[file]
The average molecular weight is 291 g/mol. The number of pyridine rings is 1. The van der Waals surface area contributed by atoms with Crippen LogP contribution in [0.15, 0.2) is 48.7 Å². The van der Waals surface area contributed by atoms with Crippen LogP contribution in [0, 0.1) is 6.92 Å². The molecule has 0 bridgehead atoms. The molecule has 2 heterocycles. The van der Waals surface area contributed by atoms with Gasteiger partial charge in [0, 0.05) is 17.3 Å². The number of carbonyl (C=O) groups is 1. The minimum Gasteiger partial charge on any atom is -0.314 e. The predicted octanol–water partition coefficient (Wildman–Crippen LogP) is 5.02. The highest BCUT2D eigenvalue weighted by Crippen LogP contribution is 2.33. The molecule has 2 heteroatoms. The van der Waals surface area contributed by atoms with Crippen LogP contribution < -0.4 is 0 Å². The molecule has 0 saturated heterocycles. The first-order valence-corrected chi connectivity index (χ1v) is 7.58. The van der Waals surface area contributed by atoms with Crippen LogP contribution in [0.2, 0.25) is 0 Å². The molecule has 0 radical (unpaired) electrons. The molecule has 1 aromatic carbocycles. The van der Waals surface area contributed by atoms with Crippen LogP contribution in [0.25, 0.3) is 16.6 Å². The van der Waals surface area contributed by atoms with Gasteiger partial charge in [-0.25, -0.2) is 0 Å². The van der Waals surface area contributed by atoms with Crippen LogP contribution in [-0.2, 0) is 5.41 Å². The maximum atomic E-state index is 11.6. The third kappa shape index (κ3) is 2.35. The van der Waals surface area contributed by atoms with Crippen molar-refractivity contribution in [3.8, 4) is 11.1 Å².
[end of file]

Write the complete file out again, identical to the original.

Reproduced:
The average molecular weight is 291 g/mol. The number of pyridine rings is 1. The van der Waals surface area contributed by atoms with Crippen LogP contribution in [0.15, 0.2) is 48.7 Å². The van der Waals surface area contributed by atoms with Crippen LogP contribution in [0, 0.1) is 6.92 Å². The molecule has 0 bridgehead atoms. The molecule has 2 heterocycles. The van der Waals surface area contributed by atoms with Gasteiger partial charge in [0, 0.05) is 17.3 Å². The number of carbonyl (C=O) groups is 1. The minimum Gasteiger partial charge on any atom is -0.314 e. The predicted octanol–water partition coefficient (Wildman–Crippen LogP) is 5.02. The highest BCUT2D eigenvalue weighted by Crippen LogP contribution is 2.33. The molecule has 2 heteroatoms. The van der Waals surface area contributed by atoms with Crippen LogP contribution < -0.4 is 0 Å². The molecule has 0 saturated heterocycles. The first-order valence-corrected chi connectivity index (χ1v) is 7.58. The van der Waals surface area contributed by atoms with Crippen LogP contribution in [0.2, 0.25) is 0 Å². The molecule has 0 radical (unpaired) electrons. The molecule has 1 aromatic carbocycles. The van der Waals surface area contributed by atoms with Crippen LogP contribution in [0.25, 0.3) is 16.6 Å². The van der Waals surface area contributed by atoms with Gasteiger partial charge in [-0.25, -0.2) is 0 Å². The van der Waals surface area contributed by atoms with Crippen LogP contribution in [-0.2, 0) is 5.41 Å². The maximum atomic E-state index is 11.6. The third kappa shape index (κ3) is 2.35. The van der Waals surface area contributed by atoms with Crippen molar-refractivity contribution in [3.8, 4) is 11.1 Å².